2015 Audi Q3 2.0T Quattro
Dates tested: 12/18/2014 – 12/23/2014
Miles Driven: 273.0
Fuel Used: 10.28 gallons
Real-world fuel economy: 26.6 mpg
Driving mix: 25% city, 75% highway
Base price: $34,600 (not including $925 destination charge)
Options on test car: Monsoon Gray metallic paint ($550), MMI Navigation Plus ($1900), 19-inch 5-spoke alloy wheels ($800), power liftgate ($400)
Price as tested: $39,175
The great: Quietness, cabin materials, handling, maneuverability
The good: Good power, decent fuel economy
The not so good: Somewhat stiff around-town ride, control layout, limited passenger space
It seems the sport-ute pie can’t be cut into thin enough pieces. Witness the five new compact SUVs that are coming on board for 2015, all of which are essentially smaller, subcompact entries. And that’s just in the “regular” Compact SUV segment.
There’s not as much upcoming action in the Premium Compact segment, but there’s some. And one of those “actions” is Audi’s new Q3, which joins the company’s existing Q5 compact as its smaller sibling.
How much smaller? Compared to the Q5, the Q3 is 10 inches shorter, 2.6 inches narrower, and 2.6 inches lower on an 8-inch-shorter wheelbase. As might be expected, somewhat of a “hit” is taken in passenger and cargo space. Headroom is down by 2.4 inches in front, 1.6 inches in back. Legroom drops by 1 inch in front and a whopping 6.3 inches in back. And cargo space is decreased by a sizable 10 cu ft.
But the price of the Q3 is also smaller. In an apples-to-apples comparison with the Q5 2.0T Quattro, a similar Q3 costs $4300 less. ($39,825 with destination vs. $35,525.) Furthermore, the Q3 is offered in a front-drive version the Q5 isn’t, which brings the price of entry down about another $2000.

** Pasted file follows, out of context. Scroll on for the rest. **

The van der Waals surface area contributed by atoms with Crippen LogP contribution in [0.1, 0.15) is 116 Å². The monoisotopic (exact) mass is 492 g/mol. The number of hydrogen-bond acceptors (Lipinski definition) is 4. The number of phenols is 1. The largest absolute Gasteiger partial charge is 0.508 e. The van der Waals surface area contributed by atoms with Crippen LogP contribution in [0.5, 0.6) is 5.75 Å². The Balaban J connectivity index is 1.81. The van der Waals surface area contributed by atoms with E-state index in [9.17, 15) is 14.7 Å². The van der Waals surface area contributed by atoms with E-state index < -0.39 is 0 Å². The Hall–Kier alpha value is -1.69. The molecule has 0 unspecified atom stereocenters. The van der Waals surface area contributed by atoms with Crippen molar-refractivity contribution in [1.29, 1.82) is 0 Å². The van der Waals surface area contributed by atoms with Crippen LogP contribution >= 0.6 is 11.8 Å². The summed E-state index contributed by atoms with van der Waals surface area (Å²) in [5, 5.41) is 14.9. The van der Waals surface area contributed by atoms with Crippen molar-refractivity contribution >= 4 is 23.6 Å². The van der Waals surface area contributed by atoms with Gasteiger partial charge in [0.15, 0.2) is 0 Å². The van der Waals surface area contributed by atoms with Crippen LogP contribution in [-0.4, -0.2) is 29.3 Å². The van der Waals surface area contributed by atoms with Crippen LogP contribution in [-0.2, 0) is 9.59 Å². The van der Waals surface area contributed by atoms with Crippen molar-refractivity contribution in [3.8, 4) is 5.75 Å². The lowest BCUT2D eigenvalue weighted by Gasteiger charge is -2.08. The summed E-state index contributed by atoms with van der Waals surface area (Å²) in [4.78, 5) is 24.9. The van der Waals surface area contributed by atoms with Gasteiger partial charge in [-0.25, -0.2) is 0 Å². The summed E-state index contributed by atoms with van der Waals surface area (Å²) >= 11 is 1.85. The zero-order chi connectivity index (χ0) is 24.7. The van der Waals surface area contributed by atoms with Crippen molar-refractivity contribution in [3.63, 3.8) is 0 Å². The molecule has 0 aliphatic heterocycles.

Unlike the Q5, which is offered with three engines (2.0-liter turbo, 3.0-liter V6, and 3.0-liter turbodiesel V6), the Q3 is offered with only one: the Q5’s base 2.0-liter 4-cylinder turbo rated at 200 horsepower. The lone transmission offering is a 6-speed automatic.
Our test vehicle arrived as an all-wheel-drive Quattro version with optional navigation system ($1900), 19-inch alloy wheels (replacing standard 18s for $800), “Monsoon Gray” metallic paint ($550), and a power liftgate ($400). With destination, the total came to $39,175.
Nearly 40 grand seems like a lot for a small SUV, but not so much for a premium one. While there’s nothing really flashy here, in typical Audi form, the Q3 exudes a somewhat stately elegance both inside and out. Interior materials match the price, though some surfaces—such as the door tops—aren’t so much “padded” as just “covered,” albeit that covering appears to be leather.
Also reflecting its price are the Q3’s solidity and quietness. Bumps produce only a muted “thud,” and highway wind and road noise are low. A suspension that seems a bit stiff at around-town speeds settles down nicely at freeway speeds, making the Q3 a fine long-distance cruiser. The engine does its part by emitting just a rich, muffled whine when prodded, and despite a rather unimpressive (for a turbo 2.0-liter) 200-horsepower rating, it provides good highway passing power, aided by the transmission’s quick kickdowns. In 273 miles of about 75 percent highway driving, we averaged an impressive 26.6 mpg, though that was on required premium-grade gas.
The engine also feels quite strong in around-town driving. Unlike most turbos, it provides a decent (though hardly “strong”) jump from a stop when the throttle is stabbed and builds power in a very linear fashion, all of which makes it easy to slice-and-dice through traffic.